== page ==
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Technology That Almost Made It But Failed Miserably

A Toshiba Netbook sitting on a table with the menu open
Corbin Davenport / Review Geek

History is littered with devices that may have been great if the timing of their release was a little better. In some cases, technology wasn’t at a point where the device could do what it promised. In others, something better came along at the exact same time and blew the device out of the water.

Obviously, technology constantly evolves so they wouldn’t have been around forever. But we could have had a ten-year period where something equally as influential as a Walkman, or CD, or Chromebook existed. Here are some times when a good idea almost made it, but didn’t quite get things right.

Sony Got It Wrong Twice With the Minidisk

A stack of Mini Disks on a table
Mark Anthony Ray/Shutterstock.com

The Minidisk was developed by Sony and it first came out way back in 1992. The Japanese company spent a fortune developing it, but the concept itself was quite simple. Offer people the best parts of the two main media formats around at the time, CDs and cassette tapes, with none of the drawbacks. It boasted the increased audio quality of a CD, and the portability of a tape. It couldn’t unspool like a tape as it was a disk, and it was protected from scratches by a handy case similar to the one you’d see around a floppy disk. Unfortunately, like a lot of new tech, Minidisk players were initially ludicrously expensive, which meant not that many were sold.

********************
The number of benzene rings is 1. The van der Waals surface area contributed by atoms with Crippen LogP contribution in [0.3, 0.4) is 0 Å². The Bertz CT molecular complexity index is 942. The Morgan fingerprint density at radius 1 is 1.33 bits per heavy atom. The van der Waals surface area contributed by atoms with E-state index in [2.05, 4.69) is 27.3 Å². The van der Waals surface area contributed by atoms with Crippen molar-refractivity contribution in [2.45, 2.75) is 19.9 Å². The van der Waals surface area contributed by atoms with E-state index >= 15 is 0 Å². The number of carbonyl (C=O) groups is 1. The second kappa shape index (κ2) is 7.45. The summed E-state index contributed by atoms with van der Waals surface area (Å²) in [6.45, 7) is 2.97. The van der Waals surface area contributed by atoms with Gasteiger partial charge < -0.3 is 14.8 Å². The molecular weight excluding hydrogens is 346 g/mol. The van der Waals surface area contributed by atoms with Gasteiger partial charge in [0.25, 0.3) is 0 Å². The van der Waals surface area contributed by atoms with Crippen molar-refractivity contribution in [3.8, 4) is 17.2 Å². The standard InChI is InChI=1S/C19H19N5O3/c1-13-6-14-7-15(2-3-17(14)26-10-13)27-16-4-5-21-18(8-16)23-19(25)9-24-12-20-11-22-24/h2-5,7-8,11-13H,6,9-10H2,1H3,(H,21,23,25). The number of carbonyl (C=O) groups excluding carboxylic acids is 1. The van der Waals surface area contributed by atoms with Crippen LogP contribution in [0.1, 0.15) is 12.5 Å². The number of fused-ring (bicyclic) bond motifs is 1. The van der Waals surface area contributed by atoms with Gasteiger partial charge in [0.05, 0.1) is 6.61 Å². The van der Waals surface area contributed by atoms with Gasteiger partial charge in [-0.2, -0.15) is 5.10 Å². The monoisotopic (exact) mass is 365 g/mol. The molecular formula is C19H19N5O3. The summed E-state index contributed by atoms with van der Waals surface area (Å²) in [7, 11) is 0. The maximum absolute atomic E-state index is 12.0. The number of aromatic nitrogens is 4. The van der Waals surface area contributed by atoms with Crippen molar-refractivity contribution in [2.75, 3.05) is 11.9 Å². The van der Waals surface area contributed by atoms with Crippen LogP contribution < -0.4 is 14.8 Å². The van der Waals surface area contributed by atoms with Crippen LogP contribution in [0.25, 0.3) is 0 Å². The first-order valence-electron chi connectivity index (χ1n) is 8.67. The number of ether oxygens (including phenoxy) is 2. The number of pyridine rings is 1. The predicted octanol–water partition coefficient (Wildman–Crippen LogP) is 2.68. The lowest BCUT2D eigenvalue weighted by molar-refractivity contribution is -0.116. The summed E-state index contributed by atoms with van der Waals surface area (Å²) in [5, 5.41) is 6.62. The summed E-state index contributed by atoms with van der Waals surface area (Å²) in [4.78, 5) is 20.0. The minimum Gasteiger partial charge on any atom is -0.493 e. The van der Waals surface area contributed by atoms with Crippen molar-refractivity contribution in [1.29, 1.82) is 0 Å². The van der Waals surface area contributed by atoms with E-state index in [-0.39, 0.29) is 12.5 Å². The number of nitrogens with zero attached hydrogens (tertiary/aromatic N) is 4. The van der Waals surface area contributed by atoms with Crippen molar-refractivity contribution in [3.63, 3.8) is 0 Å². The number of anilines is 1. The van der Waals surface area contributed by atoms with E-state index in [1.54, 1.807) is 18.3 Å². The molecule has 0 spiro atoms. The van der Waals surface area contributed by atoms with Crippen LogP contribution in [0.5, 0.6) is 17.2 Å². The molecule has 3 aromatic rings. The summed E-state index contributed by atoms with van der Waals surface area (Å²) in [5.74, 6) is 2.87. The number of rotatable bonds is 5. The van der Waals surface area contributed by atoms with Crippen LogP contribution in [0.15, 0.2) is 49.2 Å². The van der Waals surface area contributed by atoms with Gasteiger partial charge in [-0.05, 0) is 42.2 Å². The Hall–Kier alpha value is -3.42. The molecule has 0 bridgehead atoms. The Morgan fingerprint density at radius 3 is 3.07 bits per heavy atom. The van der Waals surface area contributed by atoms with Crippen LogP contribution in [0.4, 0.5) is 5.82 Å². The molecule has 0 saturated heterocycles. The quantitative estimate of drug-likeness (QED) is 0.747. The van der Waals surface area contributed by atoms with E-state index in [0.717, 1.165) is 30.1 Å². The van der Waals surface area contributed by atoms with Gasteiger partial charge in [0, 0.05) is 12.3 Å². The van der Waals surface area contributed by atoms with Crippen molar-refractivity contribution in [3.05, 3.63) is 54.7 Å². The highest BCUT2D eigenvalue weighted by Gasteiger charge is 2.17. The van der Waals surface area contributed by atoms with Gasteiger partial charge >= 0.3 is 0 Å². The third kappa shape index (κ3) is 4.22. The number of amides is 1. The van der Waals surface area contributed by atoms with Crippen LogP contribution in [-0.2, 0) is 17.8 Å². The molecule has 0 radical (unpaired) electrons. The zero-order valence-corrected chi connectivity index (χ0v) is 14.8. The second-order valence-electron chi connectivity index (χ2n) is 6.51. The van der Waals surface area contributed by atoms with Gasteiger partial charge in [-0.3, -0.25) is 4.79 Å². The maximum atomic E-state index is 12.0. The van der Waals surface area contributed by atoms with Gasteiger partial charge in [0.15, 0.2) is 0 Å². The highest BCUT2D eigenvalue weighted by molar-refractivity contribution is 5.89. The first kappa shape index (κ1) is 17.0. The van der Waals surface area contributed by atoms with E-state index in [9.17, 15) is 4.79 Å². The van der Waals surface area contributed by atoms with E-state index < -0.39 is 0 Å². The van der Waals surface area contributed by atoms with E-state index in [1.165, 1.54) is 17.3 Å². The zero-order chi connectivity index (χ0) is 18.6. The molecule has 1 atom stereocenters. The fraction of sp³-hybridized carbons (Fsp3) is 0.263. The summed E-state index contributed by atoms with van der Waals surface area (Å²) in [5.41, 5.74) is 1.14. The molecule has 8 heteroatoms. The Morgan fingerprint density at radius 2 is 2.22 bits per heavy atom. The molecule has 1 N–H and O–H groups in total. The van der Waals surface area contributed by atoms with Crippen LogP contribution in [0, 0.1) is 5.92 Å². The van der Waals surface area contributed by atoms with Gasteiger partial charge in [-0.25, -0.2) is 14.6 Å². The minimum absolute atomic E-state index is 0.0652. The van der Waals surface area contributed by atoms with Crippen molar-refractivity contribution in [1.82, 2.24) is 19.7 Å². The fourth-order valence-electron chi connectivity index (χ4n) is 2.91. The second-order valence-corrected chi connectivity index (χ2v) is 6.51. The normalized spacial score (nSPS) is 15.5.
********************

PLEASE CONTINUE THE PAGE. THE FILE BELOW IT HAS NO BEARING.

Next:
Sony didn’t give up, and relaunched the format in 1998, hoping it would finally take off and experience similar levels of success to products like the Sony Walkman. Unfortunately, the timing couldn’t have been worse. Portability was a big plus point when it came to Minidisks, but the late 90s also saw the rise of the MP3 player. Do you know what’s smaller than a bunch of two-inch square plastic disks? Literally nothing. That’s all that people with MP3 players had to pack along with their ultra-portable music-playing device.

HD DVD lost out to Blu Ray

An HD DVD copy of 'Swordfish' on a tv stand
Andrew Heinzman / Review Geek